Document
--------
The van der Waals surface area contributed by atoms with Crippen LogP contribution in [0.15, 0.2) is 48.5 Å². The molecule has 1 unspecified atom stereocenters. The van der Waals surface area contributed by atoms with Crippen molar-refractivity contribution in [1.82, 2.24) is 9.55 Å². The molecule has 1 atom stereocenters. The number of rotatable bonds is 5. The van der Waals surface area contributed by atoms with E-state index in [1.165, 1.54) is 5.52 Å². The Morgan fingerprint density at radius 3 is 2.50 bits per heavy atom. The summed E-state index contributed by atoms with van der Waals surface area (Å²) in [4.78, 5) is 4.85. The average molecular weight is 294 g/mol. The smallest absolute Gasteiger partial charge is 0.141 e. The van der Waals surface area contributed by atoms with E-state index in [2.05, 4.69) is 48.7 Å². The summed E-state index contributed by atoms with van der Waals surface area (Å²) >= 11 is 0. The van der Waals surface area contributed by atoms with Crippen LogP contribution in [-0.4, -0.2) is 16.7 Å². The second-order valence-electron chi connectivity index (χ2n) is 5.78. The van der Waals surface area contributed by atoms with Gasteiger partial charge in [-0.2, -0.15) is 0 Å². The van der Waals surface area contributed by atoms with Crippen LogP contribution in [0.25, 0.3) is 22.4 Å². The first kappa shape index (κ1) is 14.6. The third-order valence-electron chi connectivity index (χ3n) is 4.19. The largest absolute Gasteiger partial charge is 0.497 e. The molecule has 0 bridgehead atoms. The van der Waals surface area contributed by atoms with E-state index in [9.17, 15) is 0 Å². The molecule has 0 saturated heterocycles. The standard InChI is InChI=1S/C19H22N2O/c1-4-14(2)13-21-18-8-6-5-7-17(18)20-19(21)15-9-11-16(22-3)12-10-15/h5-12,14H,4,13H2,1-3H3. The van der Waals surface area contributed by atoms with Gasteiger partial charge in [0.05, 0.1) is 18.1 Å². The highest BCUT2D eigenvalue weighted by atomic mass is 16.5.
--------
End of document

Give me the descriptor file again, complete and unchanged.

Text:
The van der Waals surface area contributed by atoms with Crippen LogP contribution in [0.15, 0.2) is 48.5 Å². The molecule has 1 unspecified atom stereocenters. The van der Waals surface area contributed by atoms with Crippen molar-refractivity contribution in [1.82, 2.24) is 9.55 Å². The molecule has 1 atom stereocenters. The number of rotatable bonds is 5. The van der Waals surface area contributed by atoms with E-state index in [1.165, 1.54) is 5.52 Å². The Morgan fingerprint density at radius 3 is 2.50 bits per heavy atom. The summed E-state index contributed by atoms with van der Waals surface area (Å²) in [4.78, 5) is 4.85. The average molecular weight is 294 g/mol. The smallest absolute Gasteiger partial charge is 0.141 e. The van der Waals surface area contributed by atoms with E-state index in [2.05, 4.69) is 48.7 Å². The summed E-state index contributed by atoms with van der Waals surface area (Å²) >= 11 is 0. The van der Waals surface area contributed by atoms with Crippen LogP contribution in [-0.4, -0.2) is 16.7 Å². The second-order valence-electron chi connectivity index (χ2n) is 5.78. The van der Waals surface area contributed by atoms with Gasteiger partial charge in [-0.2, -0.15) is 0 Å². The van der Waals surface area contributed by atoms with Crippen LogP contribution in [0.25, 0.3) is 22.4 Å². The first kappa shape index (κ1) is 14.6. The third-order valence-electron chi connectivity index (χ3n) is 4.19. The largest absolute Gasteiger partial charge is 0.497 e. The molecule has 0 bridgehead atoms. The van der Waals surface area contributed by atoms with E-state index in [9.17, 15) is 0 Å². The molecule has 0 saturated heterocycles. The standard InChI is InChI=1S/C19H22N2O/c1-4-14(2)13-21-18-8-6-5-7-17(18)20-19(21)15-9-11-16(22-3)12-10-15/h5-12,14H,4,13H2,1-3H3. The van der Waals surface area contributed by atoms with Gasteiger partial charge in [0.05, 0.1) is 18.1 Å². The highest BCUT2D eigenvalue weighted by atomic mass is 16.5.